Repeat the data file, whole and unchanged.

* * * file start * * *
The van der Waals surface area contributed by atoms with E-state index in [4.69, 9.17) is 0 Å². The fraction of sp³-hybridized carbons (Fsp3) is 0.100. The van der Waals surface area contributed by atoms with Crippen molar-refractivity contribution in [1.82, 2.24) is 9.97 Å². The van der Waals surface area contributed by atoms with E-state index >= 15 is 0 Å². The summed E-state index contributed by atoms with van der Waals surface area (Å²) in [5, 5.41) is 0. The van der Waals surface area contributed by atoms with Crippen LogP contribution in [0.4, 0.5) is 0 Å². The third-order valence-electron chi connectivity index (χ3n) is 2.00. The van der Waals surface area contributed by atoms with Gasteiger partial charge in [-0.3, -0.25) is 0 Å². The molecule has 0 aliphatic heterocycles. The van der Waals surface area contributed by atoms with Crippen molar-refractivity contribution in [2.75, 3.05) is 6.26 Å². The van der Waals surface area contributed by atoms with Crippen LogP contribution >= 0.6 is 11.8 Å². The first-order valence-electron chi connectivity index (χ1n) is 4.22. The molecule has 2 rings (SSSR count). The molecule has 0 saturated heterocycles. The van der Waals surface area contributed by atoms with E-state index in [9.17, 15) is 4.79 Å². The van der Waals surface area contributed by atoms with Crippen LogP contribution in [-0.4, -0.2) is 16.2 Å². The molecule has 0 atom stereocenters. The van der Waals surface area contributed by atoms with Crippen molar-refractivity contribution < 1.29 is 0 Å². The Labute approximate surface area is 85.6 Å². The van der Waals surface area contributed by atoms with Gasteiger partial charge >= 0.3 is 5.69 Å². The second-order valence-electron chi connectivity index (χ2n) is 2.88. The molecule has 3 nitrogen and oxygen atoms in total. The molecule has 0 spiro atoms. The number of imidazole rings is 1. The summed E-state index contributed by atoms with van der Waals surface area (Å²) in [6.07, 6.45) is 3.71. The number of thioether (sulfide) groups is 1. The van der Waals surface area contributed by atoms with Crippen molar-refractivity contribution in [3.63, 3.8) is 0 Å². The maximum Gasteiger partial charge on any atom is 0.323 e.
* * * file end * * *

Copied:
The van der Waals surface area contributed by atoms with E-state index in [4.69, 9.17) is 0 Å². The fraction of sp³-hybridized carbons (Fsp3) is 0.100. The van der Waals surface area contributed by atoms with Crippen molar-refractivity contribution in [1.82, 2.24) is 9.97 Å². The van der Waals surface area contributed by atoms with E-state index >= 15 is 0 Å². The summed E-state index contributed by atoms with van der Waals surface area (Å²) in [5, 5.41) is 0. The van der Waals surface area contributed by atoms with Crippen LogP contribution in [0.4, 0.5) is 0 Å². The third-order valence-electron chi connectivity index (χ3n) is 2.00. The van der Waals surface area contributed by atoms with Gasteiger partial charge in [-0.3, -0.25) is 0 Å². The molecule has 0 aliphatic heterocycles. The van der Waals surface area contributed by atoms with Crippen molar-refractivity contribution in [2.75, 3.05) is 6.26 Å². The van der Waals surface area contributed by atoms with Crippen LogP contribution >= 0.6 is 11.8 Å². The first-order valence-electron chi connectivity index (χ1n) is 4.22. The molecule has 2 rings (SSSR count). The molecule has 0 saturated heterocycles. The van der Waals surface area contributed by atoms with E-state index in [9.17, 15) is 4.79 Å². The van der Waals surface area contributed by atoms with Crippen LogP contribution in [-0.4, -0.2) is 16.2 Å². The molecule has 0 atom stereocenters. The van der Waals surface area contributed by atoms with Crippen molar-refractivity contribution < 1.29 is 0 Å². The Labute approximate surface area is 85.6 Å². The van der Waals surface area contributed by atoms with Gasteiger partial charge >= 0.3 is 5.69 Å². The second-order valence-electron chi connectivity index (χ2n) is 2.88. The molecule has 3 nitrogen and oxygen atoms in total. The molecule has 0 spiro atoms. The number of imidazole rings is 1. The summed E-state index contributed by atoms with van der Waals surface area (Å²) in [6.07, 6.45) is 3.71. The number of thioether (sulfide) groups is 1. The van der Waals surface area contributed by atoms with Crippen molar-refractivity contribution in [3.63, 3.8) is 0 Å². The maximum Gasteiger partial charge on any atom is 0.323 e.